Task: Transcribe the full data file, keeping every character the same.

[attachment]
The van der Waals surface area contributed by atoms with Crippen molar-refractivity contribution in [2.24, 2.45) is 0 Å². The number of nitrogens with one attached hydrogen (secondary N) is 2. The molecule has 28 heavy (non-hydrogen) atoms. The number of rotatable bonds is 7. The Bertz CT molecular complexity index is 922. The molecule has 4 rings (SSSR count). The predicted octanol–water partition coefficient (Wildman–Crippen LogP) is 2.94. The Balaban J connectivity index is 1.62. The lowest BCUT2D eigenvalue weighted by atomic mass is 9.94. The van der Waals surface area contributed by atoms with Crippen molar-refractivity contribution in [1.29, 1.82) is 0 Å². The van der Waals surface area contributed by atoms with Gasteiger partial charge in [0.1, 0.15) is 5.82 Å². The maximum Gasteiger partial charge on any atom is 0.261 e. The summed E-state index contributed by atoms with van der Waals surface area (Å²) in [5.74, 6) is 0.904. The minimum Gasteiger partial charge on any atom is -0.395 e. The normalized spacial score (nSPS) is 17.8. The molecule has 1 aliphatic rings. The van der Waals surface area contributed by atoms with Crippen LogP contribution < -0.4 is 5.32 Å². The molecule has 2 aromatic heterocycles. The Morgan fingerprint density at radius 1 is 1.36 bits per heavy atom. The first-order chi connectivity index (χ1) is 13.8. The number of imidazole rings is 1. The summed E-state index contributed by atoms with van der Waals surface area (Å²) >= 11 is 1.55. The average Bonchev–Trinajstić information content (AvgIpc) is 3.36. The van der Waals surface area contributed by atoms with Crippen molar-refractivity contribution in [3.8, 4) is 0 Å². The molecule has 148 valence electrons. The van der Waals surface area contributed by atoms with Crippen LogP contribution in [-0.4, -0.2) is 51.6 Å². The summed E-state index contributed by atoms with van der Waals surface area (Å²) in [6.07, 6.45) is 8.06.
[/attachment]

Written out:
The van der Waals surface area contributed by atoms with Crippen molar-refractivity contribution in [2.24, 2.45) is 0 Å². The number of nitrogens with one attached hydrogen (secondary N) is 2. The molecule has 28 heavy (non-hydrogen) atoms. The number of rotatable bonds is 7. The Bertz CT molecular complexity index is 922. The molecule has 4 rings (SSSR count). The predicted octanol–water partition coefficient (Wildman–Crippen LogP) is 2.94. The Balaban J connectivity index is 1.62. The lowest BCUT2D eigenvalue weighted by atomic mass is 9.94. The van der Waals surface area contributed by atoms with Crippen molar-refractivity contribution in [1.29, 1.82) is 0 Å². The van der Waals surface area contributed by atoms with Gasteiger partial charge in [0.1, 0.15) is 5.82 Å². The maximum Gasteiger partial charge on any atom is 0.261 e. The summed E-state index contributed by atoms with van der Waals surface area (Å²) in [5.74, 6) is 0.904. The minimum Gasteiger partial charge on any atom is -0.395 e. The normalized spacial score (nSPS) is 17.8. The molecule has 1 aliphatic rings. The van der Waals surface area contributed by atoms with Crippen LogP contribution < -0.4 is 5.32 Å². The molecule has 2 aromatic heterocycles. The Morgan fingerprint density at radius 1 is 1.36 bits per heavy atom. The first-order chi connectivity index (χ1) is 13.8. The number of imidazole rings is 1. The summed E-state index contributed by atoms with van der Waals surface area (Å²) >= 11 is 1.55. The average Bonchev–Trinajstić information content (AvgIpc) is 3.36. The van der Waals surface area contributed by atoms with Crippen molar-refractivity contribution in [3.8, 4) is 0 Å². The molecule has 148 valence electrons. The van der Waals surface area contributed by atoms with Crippen LogP contribution in [-0.4, -0.2) is 51.6 Å². The summed E-state index contributed by atoms with van der Waals surface area (Å²) in [6.07, 6.45) is 8.06.